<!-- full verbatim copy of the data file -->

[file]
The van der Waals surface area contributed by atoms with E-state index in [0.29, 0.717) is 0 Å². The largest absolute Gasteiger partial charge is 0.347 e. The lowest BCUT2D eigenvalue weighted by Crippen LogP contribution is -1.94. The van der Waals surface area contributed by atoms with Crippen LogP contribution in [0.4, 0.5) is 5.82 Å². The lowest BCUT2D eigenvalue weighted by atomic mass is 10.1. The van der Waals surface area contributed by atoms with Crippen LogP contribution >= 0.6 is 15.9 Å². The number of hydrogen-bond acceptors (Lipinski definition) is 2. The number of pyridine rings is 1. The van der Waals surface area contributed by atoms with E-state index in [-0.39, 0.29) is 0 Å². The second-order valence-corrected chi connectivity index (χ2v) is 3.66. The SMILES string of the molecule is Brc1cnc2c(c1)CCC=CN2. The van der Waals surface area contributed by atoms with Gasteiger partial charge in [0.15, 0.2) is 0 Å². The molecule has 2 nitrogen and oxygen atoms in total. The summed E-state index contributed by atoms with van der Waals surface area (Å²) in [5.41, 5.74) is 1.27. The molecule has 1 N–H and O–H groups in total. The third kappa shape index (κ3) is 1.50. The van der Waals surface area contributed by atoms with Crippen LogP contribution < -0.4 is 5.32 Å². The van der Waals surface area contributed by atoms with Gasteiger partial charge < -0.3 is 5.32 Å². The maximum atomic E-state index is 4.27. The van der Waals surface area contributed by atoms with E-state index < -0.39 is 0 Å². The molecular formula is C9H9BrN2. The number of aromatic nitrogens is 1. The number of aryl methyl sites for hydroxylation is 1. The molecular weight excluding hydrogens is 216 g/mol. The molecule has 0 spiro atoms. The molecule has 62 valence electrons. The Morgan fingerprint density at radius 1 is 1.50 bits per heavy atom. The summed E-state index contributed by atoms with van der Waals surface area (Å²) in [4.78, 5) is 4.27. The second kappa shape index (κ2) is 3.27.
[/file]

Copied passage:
The van der Waals surface area contributed by atoms with E-state index in [0.29, 0.717) is 0 Å². The largest absolute Gasteiger partial charge is 0.347 e. The lowest BCUT2D eigenvalue weighted by Crippen LogP contribution is -1.94. The van der Waals surface area contributed by atoms with Crippen LogP contribution in [0.4, 0.5) is 5.82 Å². The lowest BCUT2D eigenvalue weighted by atomic mass is 10.1. The van der Waals surface area contributed by atoms with Crippen LogP contribution >= 0.6 is 15.9 Å². The number of hydrogen-bond acceptors (Lipinski definition) is 2. The number of pyridine rings is 1. The van der Waals surface area contributed by atoms with E-state index in [-0.39, 0.29) is 0 Å². The second-order valence-corrected chi connectivity index (χ2v) is 3.66. The SMILES string of the molecule is Brc1cnc2c(c1)CCC=CN2. The van der Waals surface area contributed by atoms with Gasteiger partial charge in [0.15, 0.2) is 0 Å². The molecule has 2 nitrogen and oxygen atoms in total. The summed E-state index contributed by atoms with van der Waals surface area (Å²) in [5.41, 5.74) is 1.27. The molecule has 1 N–H and O–H groups in total. The third kappa shape index (κ3) is 1.50. The van der Waals surface area contributed by atoms with Crippen LogP contribution < -0.4 is 5.32 Å². The van der Waals surface area contributed by atoms with Gasteiger partial charge < -0.3 is 5.32 Å². The maximum atomic E-state index is 4.27. The van der Waals surface area contributed by atoms with E-state index < -0.39 is 0 Å². The molecular formula is C9H9BrN2. The number of aromatic nitrogens is 1. The number of aryl methyl sites for hydroxylation is 1. The molecular weight excluding hydrogens is 216 g/mol. The molecule has 0 spiro atoms. The molecule has 62 valence electrons. The Morgan fingerprint density at radius 1 is 1.50 bits per heavy atom. The summed E-state index contributed by atoms with van der Waals surface area (Å²) in [4.78, 5) is 4.27. The second kappa shape index (κ2) is 3.27.